The church in Worth Matravers near Corfe Castle, has been closed for safety reasons and is now facing a repair bill of half a million pounds, after a routine survey revealed serious problems with the roof.
St Nicholas of Myra church, in the centre of the Purbeck village, was shut to visitors and worshippers in late September 2021.
Church authorities are hoping it will be able to reopen in time for Christmas, with netting and scaffolding in place as a safety precaution.
Scaffolding was put in place after a survey revealed serious corrosion to the roof
“Rather worse than we had initially thought”
A project team has been set up to appoint an architect to oversee the repairs and to focus on the challenge of raising in the region of £500,000 to completely rebuild the roof.
Former churchwarden Hugh Cochrane said:
“The situation is rather worse than we had initially thought. Obviously, we have got a massive fundraising task ahead of us.”
Repairs and renovation could cost £500,000
“Roof condemned as unsafe”
In the meantime, services have been taking place in the village hall or St James’ church in nearby Kingston.
The associate minister with responsibility for St Nicholas church, the Reverend James Mercer, said:
“To have the roof condemned as unsafe is of course a blow to both the church and the wider community.”
The Reverend James Mercer is in charge of a number of churches including St Nicholas
“St Nicholas has been a focus for Christian worship for a thousand years. Today it is a place that hosts creative and traditional liturgy, music and conversation.
“We have the considerable challenge of raising funds to ensure St Nicholas continues to serve its community for centuries to come.”
Dating from the Norman era, the church was renovated in the mid nineteenth century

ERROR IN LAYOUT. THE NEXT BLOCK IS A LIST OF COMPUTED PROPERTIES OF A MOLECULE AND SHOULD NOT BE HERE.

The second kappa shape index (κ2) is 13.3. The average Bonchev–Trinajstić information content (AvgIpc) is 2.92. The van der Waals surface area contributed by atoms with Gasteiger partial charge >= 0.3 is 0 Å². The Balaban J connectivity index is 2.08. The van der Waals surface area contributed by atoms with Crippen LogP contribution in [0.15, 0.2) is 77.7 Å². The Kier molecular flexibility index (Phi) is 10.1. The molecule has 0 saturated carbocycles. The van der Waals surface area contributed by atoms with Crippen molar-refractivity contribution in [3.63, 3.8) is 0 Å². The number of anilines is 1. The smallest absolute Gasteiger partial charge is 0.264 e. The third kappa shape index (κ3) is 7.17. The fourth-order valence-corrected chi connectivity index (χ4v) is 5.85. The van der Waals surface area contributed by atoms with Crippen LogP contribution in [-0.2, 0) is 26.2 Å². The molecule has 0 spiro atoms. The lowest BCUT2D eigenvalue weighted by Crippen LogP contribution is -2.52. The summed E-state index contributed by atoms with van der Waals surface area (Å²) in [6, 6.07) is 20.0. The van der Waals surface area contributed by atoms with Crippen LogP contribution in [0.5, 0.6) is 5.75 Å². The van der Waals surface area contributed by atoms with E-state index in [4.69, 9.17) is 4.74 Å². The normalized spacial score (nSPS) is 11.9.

Salty coastal air
The church dates back to Norman times, and even has an earlier blocked Saxon doorway.
The roof was rebuilt in the mid-nineteenth century, when the whole church was restored. But it has now reached the end of its life and has been declared unsafe and in need of urgent reconstruction.
The Victorian nails holding the heavy Purbeck stone roof in place are seriously corroded from the salty coastal air and the wooden battens are rotten.
Safety netting will be put up inside to protect from any falling masonry
Explore options for ‘carbon neutral’
The rebuilding project will involve re-laying the stone slabs on the roof, renewing wiring inside, and installing LED lighting throughout, as the project team explores options to enable the church to move towards being carbon neutral.
It will also be an opportunity to design and install interpretive material relating to the history of the church, community and church grounds.
Among those buried in the churchyard is Benjamin Jesty, who died in 1816, and is credited with being the true father of vaccination. He is believed to be the first person to have used cowpox to inoculate his wife and family against smallpox in 1774. This was long before Dr Edward Jenner, who is historically recorded as discovering vaccination.
Benjamin Jesty, considered the inventor of vaccination, is buried in the churchyard
“Open for the Christmas period”
The church officially combined last month into the Benefice of St Adhelm, including St James’ church in Kingston, St George’s church in Langton and St Edward, King and Martyr in Corfe Castle.
Hugh Cochrane said:
“We don’t think there’s any great risk at present from falling masonry and the netting we put up should be adequate to allow the church to get back to normal while repair work is carried out.
“We would very much like to be open for the Christmas period.”
The church hopes to reopen for Christmas
For ways to help support the restoration project, contact the church steward Liz Hoad via email